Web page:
….. when you spend your day working in a shearing shed.
(It’s Friday so the day for my You Know You’re In The Country When…..)
By the time this posts, I will have been in the shearing shed for a couple of hours. Another day of getting beautiful soft hands from handling wool covered in lanolin. Enjoying the earthy smell of the sheep. And being given a hard time from the guys I am working with – all with a laugh and affable smiles. These men are so lovely. They are tough as nails on the outside but the insides are like Caramellos – they are super sweet – and they are patient teachers. Thanks guys.
Yesterday I wrote about learning to throw a fleece. Today I want to write about the dance of the shearer.
To me, as I watch the men shear, it seems as if the shearer dances with each sheep. A known routine. A rhythmic dance with the same steps each time.
It reminded me (a little) of learning tango in Buenos Aires last year. In Argentina, I concluded that the guy really was the master of tango – he dictates all the moves. You as the woman just have to follow his cues – the slight change of hand or body pressure, the opening up of a space for you to flow into, a redirectioning of his body, a change in energy or pace. When I danced with a great tango partner, suddenly my bumbling 2 left feet managed to change into more knowing, independent feet. Not that I’m a great tango dancer but… with a masterful partner directing the choreography you just have to go with the flow and you feel like you are really dancing the tango, you are one with the music and your partner.
This is what it looked like to me as I watched the shearers shear the ewes yesterday.
The ewes were generally fairly submissive partners. Surrendering itself to the hands of the master as he turns her with seeming ease this way and that – on her bottom, on her side, on her other side and then (not so graciously) is discarded for another partner!!
It seems effortless but I am glad to be shearing vicariously!! About 140 sheep per day per shearer with an average weight of say 80 kgs; 11200kgs!! That means the shearers handled about 11 tonnes of live sheep yesterday!! I was tired after lifting fleeces!!
The start of the dance is a little less than romantic – the shearer choses a sheep (today all ewes), twists it onto its bottom then drags it onto the dance floor by her two front feet.
Then the rhythm between shearer and sheep begins.
The shearer caresses across the belly – taking the bellly wool off in one piece. He sweeps his hand across to reveal the soft stomach of the ewe. This is the nicest part of the sheep once shorn – without wrinkles, it becomes this lovely soft, pink surface. It looks nice.
Then in a sure movement of a man who can hear the change in the pulse of the music, shifts the ewe slightly so he can shear up the throat. The sheep has its head back as if it is enjoying having this huge amount of burr riddled wool removed. Basking in the attention of the shearer. The shearer’s shears glide effortlessly time and again up the ewe’s throat and chest revealing their dewlap (mostly merinos). I can see the pressure of the shearers hands changing constantly to lift a piece of skin, to flatten another area, to move a leg, to have smooth access.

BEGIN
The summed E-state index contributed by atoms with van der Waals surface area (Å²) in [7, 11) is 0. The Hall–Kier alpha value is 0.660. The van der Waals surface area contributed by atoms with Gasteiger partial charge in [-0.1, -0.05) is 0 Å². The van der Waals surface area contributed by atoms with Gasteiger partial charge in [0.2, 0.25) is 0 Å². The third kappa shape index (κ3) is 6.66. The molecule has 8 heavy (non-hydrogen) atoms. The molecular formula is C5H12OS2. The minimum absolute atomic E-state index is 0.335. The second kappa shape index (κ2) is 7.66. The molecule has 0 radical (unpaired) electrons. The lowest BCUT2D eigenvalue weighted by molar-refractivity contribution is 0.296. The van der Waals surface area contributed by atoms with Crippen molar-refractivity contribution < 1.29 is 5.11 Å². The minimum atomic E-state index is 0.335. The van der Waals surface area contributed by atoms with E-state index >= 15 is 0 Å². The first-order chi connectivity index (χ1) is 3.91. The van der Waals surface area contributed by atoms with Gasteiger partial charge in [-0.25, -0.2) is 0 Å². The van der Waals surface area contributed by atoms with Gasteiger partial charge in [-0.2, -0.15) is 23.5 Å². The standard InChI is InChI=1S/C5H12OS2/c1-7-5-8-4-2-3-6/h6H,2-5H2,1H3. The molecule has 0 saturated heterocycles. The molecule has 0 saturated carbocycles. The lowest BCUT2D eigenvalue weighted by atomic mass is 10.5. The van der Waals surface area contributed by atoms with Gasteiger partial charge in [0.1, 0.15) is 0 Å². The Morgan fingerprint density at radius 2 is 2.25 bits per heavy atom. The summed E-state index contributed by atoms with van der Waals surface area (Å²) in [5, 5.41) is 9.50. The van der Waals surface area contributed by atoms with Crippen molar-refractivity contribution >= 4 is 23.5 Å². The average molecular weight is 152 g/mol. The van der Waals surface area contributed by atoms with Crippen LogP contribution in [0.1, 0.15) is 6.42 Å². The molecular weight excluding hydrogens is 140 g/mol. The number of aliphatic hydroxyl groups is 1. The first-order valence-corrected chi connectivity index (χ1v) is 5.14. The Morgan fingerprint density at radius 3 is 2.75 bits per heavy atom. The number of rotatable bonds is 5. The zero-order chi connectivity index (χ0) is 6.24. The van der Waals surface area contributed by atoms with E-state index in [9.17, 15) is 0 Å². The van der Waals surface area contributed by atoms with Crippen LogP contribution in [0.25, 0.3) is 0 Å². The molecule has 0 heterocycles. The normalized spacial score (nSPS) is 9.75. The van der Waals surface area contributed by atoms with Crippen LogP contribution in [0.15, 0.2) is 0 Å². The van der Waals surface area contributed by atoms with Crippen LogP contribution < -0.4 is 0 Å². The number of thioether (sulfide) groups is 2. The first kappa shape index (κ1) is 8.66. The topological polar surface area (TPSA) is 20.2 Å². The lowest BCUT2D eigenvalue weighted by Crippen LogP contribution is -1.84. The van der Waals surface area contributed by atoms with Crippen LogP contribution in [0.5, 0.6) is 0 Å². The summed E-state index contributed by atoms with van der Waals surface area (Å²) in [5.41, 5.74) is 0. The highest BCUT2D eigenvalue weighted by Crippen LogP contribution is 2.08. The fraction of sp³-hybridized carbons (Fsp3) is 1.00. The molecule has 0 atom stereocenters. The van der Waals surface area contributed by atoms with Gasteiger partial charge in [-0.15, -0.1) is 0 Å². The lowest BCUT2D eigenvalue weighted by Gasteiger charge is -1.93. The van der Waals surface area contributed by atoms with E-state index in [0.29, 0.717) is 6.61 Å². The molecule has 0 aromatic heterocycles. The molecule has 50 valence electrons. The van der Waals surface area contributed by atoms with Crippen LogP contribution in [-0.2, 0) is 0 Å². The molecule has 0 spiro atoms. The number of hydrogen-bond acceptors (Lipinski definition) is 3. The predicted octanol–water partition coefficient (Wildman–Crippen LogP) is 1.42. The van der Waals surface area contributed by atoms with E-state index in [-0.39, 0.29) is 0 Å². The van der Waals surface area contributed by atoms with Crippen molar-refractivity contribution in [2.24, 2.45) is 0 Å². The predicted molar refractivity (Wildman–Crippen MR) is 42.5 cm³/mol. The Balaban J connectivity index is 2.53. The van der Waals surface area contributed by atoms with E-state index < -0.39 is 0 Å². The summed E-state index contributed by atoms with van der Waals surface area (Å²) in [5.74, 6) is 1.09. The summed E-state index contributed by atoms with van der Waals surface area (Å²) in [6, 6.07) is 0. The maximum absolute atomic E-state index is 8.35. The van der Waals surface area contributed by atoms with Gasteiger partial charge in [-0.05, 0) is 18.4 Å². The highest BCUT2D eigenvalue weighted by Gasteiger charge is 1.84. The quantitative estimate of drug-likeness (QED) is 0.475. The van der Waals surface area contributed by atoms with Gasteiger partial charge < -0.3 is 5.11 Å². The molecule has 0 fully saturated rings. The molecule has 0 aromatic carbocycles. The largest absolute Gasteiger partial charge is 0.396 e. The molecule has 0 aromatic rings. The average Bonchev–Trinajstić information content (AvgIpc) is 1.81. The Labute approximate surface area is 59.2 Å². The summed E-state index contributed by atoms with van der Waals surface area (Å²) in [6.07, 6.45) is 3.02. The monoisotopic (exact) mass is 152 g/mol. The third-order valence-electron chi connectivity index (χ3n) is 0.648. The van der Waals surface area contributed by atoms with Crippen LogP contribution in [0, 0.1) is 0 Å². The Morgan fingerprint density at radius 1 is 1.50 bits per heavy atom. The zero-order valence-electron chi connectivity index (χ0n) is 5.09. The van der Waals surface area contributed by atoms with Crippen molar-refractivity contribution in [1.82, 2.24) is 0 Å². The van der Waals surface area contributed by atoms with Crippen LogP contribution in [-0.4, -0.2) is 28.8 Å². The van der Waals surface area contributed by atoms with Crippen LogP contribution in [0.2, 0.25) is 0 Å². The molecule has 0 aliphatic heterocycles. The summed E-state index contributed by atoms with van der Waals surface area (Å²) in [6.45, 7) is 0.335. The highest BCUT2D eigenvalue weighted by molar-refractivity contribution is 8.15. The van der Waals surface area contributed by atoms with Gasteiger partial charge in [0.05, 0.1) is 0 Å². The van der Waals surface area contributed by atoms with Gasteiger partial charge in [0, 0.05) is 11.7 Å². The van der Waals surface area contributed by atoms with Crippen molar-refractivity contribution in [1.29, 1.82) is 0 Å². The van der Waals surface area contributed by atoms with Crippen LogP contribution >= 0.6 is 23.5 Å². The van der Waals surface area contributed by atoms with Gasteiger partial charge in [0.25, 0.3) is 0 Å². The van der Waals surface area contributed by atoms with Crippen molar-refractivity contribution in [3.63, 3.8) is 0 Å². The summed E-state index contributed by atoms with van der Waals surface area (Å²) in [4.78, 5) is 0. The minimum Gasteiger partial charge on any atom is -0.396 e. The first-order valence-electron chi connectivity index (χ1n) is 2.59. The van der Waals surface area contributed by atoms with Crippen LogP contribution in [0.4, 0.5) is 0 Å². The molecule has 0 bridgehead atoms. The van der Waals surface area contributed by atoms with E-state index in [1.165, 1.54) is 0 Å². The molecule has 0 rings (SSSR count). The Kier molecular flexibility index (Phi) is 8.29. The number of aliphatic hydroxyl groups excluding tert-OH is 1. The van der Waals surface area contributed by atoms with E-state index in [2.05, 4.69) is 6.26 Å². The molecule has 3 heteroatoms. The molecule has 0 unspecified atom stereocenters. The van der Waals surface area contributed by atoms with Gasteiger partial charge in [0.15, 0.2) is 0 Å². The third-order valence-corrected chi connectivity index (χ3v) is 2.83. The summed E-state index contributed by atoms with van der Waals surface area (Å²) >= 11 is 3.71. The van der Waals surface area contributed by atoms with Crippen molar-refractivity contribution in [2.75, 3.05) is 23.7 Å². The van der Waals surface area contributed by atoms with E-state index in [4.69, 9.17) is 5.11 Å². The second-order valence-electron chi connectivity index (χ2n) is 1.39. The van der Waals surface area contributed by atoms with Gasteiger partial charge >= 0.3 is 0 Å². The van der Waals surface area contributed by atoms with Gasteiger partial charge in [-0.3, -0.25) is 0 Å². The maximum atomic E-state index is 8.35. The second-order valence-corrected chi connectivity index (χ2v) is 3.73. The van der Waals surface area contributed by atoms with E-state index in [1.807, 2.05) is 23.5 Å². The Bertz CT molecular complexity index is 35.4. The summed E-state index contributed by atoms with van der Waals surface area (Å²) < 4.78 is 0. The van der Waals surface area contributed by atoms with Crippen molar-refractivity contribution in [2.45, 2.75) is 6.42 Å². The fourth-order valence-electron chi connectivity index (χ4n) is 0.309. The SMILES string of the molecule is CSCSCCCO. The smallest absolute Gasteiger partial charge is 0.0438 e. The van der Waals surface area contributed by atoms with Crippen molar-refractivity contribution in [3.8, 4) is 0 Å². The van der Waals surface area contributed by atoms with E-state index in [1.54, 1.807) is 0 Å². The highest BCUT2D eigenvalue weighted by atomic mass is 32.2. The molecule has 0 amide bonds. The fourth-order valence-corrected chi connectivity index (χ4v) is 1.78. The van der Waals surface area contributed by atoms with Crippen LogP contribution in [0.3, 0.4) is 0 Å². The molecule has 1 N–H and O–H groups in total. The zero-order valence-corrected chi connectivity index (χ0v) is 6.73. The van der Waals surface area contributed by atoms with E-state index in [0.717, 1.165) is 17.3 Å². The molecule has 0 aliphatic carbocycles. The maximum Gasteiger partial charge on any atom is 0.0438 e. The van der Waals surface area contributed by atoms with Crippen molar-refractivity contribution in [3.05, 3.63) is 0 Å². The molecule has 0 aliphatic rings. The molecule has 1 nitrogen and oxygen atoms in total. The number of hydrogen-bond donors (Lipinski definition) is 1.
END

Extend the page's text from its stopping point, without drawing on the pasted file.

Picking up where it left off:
With a swift change of pressure and bodies, the sheep is now entwined in the shearers legs – or is it? The shearers arms and legs and whole body, suspended in its Warrie harness, seem to be a flow of constant movement. With long blows the shearer sweeps up the sheep’s back, tail to head, tail to head, effortlessly removing the warm fleece. I love watching this part – the movements are long and sure – a man in control of the dance.
Finally, gracefully (usually, but not always as not all partners respond to this preplanned human choreography!!) the shearer moves his body and with it the ewe’s into the final position. Swiftly taking the last of the fleece off the right back leg.
I watch in awe at the skill of these men; time and time again repeating this rhythm. Just over two minutes per dance.
Then in another movement the sheep is ungraciously sent down the chute, discarded for the next dance partner.
Being the apprentice rousebout, one of my shared jobs is to pick up the fleece. I love gathering it. It is warm and smells delicious – earthy and natural. I don’t know anything about wool classing but it is easy to feel the difference between the fleeces. The texture of each fleece is easy to detect with my fingers as I grasp it, hugging it hoping not to lose its shape – increasing my chances of throwing a perfect fleece.
There is soft and soft – varying degrees of softness!! Mostly a delicious sensation on my finger tips. Some are ladened with burrs or famers’ friends (cobblers pegs, Bidens pilosa) which make the fleece prickly to handle. Some of these burrs have dug into the sheep causing their skin to have irritation ruptures. These sheep must be glad to get rid of the mat of irritations.
I enjoy watching the men shear – sheep after sheep, hour after hour. The same rhythm, the same flow. Man and ewe effortlessly (it seems!!) entwined. The dance of the shearers!!